The blog will now be devoted not to boat building but to my 82-year-old Vertue, Sally II, now undergoing a well needed refit at Johnson & Loftus in Ullapool (and gliding...)

Monday, 3 September 2012


Coming to boat building from a different angle than some people; ie the world of journalism, I have always felt it my duty to report the truth about what I do. "Journalist writing about the truth?" you say. Well yes. And it has sometimes been counted against me, for instance the occasions when I bear my soul about mistakes or, as I like to call them, "things that could have been done better".

I have in the past pointed out deviations in the line of planking; less than fag paper fits and such like in the hope that by pointing out flaws, people will realise not how difficult it is to build a clinker boat, but how hard it is to make it perfect. If you tried to find perfection you would drive yourself crazy, for it is often in the so-called imperfections that true beauty and originality are found.

Take plans, for example. Building a class dinghy and, of course, tolerances have to be adhered to, but in the case of a custom commission then it's important not to become a slave to plans. In any case, even the best designers often expect clinker planks to conform to the most impossible curves. Left to their own devices, planking will achieve its own fairness, so long as you impose strict but benign discipline or boundaries; rather like young children, I imagine.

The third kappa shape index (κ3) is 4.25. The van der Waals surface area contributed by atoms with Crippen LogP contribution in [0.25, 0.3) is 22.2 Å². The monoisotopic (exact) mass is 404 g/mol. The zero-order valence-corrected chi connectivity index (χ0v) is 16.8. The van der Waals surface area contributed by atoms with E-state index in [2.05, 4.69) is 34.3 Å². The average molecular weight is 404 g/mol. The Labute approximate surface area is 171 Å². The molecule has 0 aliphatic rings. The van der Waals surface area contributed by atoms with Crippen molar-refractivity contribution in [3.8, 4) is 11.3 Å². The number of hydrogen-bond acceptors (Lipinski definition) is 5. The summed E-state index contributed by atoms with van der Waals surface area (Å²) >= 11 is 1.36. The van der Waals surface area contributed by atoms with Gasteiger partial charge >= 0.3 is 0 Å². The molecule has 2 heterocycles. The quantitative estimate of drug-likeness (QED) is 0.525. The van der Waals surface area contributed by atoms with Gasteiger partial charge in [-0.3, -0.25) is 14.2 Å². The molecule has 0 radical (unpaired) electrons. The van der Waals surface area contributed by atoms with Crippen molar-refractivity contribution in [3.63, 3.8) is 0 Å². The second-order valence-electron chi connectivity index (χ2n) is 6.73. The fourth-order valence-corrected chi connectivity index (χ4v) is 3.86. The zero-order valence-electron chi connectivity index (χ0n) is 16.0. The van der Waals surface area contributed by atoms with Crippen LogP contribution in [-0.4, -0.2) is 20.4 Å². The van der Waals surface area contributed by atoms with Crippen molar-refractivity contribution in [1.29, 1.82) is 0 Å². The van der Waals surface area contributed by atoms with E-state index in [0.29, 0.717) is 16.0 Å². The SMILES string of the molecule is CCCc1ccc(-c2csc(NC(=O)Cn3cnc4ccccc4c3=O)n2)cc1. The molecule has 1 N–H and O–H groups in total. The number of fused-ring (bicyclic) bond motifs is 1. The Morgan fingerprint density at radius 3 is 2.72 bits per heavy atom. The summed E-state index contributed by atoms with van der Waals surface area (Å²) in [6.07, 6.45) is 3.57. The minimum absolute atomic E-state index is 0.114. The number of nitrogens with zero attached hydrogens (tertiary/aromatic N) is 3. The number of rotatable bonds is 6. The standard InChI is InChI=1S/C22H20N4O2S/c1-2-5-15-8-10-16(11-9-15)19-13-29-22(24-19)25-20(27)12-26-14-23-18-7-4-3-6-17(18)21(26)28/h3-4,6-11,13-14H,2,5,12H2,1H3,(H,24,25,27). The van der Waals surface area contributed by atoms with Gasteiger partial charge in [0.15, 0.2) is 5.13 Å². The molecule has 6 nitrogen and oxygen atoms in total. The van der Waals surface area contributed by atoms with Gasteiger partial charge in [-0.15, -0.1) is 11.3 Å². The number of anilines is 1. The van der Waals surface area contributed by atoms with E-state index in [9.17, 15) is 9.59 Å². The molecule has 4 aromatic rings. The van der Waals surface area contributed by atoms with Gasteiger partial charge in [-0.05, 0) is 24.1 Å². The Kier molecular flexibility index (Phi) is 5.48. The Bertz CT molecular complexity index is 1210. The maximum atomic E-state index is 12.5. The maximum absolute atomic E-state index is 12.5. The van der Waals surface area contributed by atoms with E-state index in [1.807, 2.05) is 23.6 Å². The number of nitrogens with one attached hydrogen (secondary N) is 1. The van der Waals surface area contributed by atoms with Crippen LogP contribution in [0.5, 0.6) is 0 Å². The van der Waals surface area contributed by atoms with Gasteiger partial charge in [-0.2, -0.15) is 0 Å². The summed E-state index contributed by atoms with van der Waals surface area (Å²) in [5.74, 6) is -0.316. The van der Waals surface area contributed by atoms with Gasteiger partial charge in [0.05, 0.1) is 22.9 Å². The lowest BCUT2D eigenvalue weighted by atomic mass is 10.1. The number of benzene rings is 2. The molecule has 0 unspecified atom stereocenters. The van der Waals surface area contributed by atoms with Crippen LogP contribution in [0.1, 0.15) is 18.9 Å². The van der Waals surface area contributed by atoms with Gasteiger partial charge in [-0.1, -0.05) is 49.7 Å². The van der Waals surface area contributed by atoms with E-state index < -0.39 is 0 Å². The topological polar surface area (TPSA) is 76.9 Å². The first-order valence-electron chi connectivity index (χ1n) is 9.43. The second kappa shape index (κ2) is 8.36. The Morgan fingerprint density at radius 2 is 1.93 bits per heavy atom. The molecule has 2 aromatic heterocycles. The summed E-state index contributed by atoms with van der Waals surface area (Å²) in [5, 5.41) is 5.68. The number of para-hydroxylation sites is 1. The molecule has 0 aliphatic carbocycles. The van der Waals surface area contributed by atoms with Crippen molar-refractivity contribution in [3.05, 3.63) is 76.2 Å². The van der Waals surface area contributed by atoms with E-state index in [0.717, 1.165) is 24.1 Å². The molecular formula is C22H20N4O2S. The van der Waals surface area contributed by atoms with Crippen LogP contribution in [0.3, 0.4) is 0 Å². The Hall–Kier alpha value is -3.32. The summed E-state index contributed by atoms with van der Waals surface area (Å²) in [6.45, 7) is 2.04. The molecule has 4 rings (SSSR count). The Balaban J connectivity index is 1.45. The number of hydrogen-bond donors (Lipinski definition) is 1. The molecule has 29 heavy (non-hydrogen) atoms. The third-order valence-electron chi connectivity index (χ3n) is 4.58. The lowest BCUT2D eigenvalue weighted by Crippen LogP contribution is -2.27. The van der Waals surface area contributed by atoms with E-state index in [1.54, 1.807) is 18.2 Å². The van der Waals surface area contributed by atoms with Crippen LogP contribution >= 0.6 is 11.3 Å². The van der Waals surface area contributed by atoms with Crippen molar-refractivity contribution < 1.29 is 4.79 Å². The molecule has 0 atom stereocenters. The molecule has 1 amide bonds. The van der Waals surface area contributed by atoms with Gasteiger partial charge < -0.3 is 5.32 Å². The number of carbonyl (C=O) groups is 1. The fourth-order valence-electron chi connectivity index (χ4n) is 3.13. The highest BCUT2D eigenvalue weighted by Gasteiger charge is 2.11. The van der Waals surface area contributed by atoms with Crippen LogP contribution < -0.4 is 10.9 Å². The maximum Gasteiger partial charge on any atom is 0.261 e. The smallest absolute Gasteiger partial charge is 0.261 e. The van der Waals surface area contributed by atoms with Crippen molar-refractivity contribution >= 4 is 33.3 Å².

That means not allowing them to creep up the moulds at the quarters, especially - a danger point in all clinker boats. But to an extent you can trust them to tell you where they are happy to lie and the worst thing you can do is apply too much force or, to stretch the child analogy, unnecessary cruelty or punishment.

And yet this honesty has its downsides. Who wants to hear that their boat could have been built better? Who wants her flaws, however minor or trivial or imperceptible, flagged up? I could pretend that everything went to plan, effortlessly, and yet I know for a fact that very few boat builders achieve perfection and certainly not without extreme effort and thought. So, why not, given the complexity of the task, admit that the line of rivets near the bow is uneven; the second strake down at the stern could do with another 1/8th in or even mention the tiny split that appeared at a hood end fastening but which will never, ever give any trouble? I like to think that it humanises the process of boat building; demystifies it a little because, let's face it, building boats has always been surrounded in unjustified mystique.

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